Why can’t we look at Core tests?
Secrecy makes me suspicious.
Particularly government secrecy.
When public agencies and institutions are reluctant or unwilling to provide information, it makes me wonder what they’re trying to hide. Especially when the information seems fairly innocuous.
Take the state’s Common Core-based standardized tests.
Given the controversy surrounding these tests, I would have assumed that the state would be willing to make them available to pretty much anyone who asked, if only to prove that concerns about the questions on the exam are unfounded. And since releasing the tests wouldn’t exactly compromise national security, it’s tough for me to see the need to keep them under lock and key.
But the state Education Department sees it differently.
Right now, just 25 percent of last year’s third- through eighth-grade English and math exams are available to the public on the department’s EngageNY website, and the agency has said it plans to post about half of this year’s exams sometime this summer. A spokeswoman for the Education Department told The Gazette’s Haley Viccaro that the state cannot release the entire test because some questions could be reused in subsequent years.
If we weren’t talking about the Common Core, this explanation might pass muster.
But we are talking about the Common Core.
We’re talking about a test that has been criticized by parents and teachers for being too difficult and overly confusing. A test that featured brand names and slogans such as Nike’s “Just Do It,” prompting some to wonder whether the exams contain paid product placement. (State officials have said that they don’t.) A test that principals and teachers have been barred from discussing.
Did I mention that gag orders also make me suspicious?
“I’d like to tell you what was wrong with the tests my students took last week, but I can’t,” Brooklyn principal Elizabeth Phillips wrote in a widely read New York Times opinion piece. “Pearson’s $32 million contract with New York State to design the exams prohibits the state from making the tests public and imposes a gag order on educators who administer them. So teachers watched hundreds of thousands of children in grades 3 to 8 sit for between 70 and 180 minutes per day for three days taking a state English Language Arts exam that does a poor job of testing reading comprehension, and yet we’re not allowed to point out what the problems were.”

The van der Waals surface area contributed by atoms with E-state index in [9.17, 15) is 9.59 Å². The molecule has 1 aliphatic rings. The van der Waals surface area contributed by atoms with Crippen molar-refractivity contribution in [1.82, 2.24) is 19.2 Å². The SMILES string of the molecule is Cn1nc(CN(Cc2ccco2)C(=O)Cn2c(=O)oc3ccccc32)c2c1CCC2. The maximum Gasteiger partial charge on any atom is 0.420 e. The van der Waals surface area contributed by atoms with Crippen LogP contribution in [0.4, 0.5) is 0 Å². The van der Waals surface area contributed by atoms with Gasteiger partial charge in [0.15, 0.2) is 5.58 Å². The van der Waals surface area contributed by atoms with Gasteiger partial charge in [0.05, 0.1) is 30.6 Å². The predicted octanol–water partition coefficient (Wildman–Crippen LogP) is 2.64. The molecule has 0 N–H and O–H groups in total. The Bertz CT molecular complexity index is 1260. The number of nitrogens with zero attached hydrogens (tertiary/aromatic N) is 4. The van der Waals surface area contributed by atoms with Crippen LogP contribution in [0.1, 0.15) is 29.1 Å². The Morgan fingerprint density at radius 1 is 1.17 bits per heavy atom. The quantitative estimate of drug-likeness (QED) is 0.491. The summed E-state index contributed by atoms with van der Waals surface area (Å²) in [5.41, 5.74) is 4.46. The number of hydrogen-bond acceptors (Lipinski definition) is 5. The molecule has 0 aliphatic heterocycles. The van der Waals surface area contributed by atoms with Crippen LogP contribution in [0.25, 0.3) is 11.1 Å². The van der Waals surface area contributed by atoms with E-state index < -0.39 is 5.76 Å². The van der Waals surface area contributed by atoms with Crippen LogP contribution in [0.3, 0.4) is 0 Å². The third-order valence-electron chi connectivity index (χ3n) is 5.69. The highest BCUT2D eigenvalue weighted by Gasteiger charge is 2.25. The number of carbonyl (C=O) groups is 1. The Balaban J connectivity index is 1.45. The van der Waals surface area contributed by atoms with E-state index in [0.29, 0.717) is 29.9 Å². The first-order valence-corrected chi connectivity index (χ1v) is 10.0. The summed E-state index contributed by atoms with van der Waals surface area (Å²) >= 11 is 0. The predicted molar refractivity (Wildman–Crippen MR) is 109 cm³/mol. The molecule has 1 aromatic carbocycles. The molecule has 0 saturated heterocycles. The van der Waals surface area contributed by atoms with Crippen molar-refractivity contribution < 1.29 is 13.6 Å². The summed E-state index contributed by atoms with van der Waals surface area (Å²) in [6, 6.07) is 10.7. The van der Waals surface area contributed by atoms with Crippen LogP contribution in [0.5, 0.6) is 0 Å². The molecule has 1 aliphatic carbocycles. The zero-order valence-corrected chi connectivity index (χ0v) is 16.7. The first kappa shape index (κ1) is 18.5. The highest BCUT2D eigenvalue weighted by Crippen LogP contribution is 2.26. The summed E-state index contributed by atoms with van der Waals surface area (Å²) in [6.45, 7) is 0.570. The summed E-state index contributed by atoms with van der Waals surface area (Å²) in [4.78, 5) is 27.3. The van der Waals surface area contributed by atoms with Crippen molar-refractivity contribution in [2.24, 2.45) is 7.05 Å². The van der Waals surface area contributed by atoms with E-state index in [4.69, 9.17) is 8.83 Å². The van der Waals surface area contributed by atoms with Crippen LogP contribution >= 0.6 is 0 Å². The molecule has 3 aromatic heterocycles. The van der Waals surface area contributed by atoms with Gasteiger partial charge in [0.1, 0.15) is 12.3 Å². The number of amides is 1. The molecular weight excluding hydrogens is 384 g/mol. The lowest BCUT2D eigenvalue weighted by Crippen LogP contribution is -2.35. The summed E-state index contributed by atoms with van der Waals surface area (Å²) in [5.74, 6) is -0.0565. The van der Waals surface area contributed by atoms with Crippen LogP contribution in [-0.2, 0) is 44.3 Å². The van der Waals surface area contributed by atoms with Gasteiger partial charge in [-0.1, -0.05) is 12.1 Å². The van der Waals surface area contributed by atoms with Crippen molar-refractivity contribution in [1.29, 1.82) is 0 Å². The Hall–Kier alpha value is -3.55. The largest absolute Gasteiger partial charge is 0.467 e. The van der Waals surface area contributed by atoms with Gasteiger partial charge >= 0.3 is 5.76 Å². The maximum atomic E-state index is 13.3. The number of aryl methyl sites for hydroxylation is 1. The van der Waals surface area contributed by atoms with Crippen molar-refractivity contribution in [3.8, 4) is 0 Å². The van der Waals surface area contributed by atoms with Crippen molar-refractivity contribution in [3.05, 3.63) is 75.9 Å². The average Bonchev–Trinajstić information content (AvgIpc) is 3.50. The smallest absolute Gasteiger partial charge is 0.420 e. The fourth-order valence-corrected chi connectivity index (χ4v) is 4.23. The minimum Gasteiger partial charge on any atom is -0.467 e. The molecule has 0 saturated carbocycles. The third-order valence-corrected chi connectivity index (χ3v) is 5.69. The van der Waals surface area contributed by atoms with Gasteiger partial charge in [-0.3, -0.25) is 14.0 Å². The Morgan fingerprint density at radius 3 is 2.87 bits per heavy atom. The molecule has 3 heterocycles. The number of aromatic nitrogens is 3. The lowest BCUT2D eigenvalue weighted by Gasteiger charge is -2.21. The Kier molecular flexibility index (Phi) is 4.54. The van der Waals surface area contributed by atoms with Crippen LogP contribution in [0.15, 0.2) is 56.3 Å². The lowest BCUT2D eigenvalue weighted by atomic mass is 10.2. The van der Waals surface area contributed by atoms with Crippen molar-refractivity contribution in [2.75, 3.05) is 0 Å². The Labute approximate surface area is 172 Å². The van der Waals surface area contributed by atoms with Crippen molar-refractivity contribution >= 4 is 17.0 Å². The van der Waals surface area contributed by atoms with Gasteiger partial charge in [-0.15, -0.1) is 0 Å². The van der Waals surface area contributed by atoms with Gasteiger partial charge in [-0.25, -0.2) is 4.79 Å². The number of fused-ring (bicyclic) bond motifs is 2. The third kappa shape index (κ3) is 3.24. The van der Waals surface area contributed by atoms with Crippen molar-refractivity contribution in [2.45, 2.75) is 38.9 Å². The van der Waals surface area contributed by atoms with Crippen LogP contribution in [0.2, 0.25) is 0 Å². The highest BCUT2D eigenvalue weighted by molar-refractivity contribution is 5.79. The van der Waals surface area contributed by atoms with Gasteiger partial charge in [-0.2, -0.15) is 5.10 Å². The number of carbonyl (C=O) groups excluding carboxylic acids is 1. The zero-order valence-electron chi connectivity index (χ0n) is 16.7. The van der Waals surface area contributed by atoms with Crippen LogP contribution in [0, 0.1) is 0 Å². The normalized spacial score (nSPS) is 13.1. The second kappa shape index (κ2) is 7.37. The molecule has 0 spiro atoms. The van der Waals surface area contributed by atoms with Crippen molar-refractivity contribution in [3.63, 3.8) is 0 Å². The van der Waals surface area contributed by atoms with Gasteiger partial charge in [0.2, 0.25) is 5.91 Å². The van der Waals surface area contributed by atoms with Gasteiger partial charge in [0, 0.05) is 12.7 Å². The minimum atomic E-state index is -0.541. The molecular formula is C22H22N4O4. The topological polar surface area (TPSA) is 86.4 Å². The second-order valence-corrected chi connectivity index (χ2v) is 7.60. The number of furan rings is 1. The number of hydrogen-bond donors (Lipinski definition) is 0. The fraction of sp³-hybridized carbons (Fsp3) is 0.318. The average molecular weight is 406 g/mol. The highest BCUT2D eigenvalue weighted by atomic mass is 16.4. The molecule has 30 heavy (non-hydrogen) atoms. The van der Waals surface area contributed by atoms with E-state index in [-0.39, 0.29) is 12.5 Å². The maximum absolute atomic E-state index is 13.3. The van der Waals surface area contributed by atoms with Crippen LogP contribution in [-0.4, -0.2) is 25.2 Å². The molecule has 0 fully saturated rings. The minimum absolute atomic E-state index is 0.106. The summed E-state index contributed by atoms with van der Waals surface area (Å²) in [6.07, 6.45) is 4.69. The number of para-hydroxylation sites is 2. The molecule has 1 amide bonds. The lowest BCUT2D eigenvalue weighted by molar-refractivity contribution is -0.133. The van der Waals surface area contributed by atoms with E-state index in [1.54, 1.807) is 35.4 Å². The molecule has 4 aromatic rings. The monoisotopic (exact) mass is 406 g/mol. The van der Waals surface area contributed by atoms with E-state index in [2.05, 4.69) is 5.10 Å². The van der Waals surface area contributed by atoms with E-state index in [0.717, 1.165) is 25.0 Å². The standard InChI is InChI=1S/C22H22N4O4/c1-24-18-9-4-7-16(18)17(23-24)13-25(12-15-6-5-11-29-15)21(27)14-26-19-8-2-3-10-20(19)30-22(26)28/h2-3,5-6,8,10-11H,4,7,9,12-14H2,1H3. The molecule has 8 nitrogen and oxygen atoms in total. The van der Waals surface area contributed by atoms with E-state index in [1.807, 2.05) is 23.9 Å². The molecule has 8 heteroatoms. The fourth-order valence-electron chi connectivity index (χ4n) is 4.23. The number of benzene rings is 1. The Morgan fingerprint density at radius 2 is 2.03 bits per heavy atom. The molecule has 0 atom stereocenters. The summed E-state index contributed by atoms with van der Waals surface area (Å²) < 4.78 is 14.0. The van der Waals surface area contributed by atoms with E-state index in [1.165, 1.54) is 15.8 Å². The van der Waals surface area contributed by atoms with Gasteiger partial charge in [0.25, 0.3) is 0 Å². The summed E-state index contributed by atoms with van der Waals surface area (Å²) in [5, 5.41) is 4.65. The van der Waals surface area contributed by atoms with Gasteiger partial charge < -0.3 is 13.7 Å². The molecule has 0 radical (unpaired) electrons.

I don’t know Phillips, and it’s possible that she’s wrong. On the other hand, maybe she’s right. Why not release the Common Core tests in their entirety and provide the public with the information it needs to assess whether the concerns are valid? After all, Pearson’s big contract is paid for by taxpayers. Shouldn’t we be able to evaluate the product we’re buying? This year’s Common Core English tests have already been administered. Why can’t we have them?
I asked a friend who teaches at a local middle school about the secrecy — often referred to as “test security” — surrounding the Common Core tests and Pearson’s recycling of exam questions.
She suggested that reusing questions saves the company money by making the tests cheaper to produce, and added that “it does nothing for the quality of the tests. Passages get reused, sometimes at different grade levels. … They like to say that the test security prevents ‘teaching to the test,’ but all it does is force schools (who focus on the tests because they have so much riding on it) to buy Pearson’s (Common Core State Standards) materials.”
My friend is right.
When officials place so much emphasis on standardized tests, of course teachers are going to teach to the test. It would be foolish not to. And they’re going to teach to the test regardless of whether the tests are released to the public.
Test security might be important. But does it outweigh the public’s right to see the mysterious and controversial tests its tax dollars are paying for? I don’t think so.
Reach Gazette columnist Sara Foss at firstname.lastname@example.org or 395-3193. Opinions expressed here are her own and not necessarily the newspaper’s. Her blog is at www.dailygazette.com/weblogs/foss.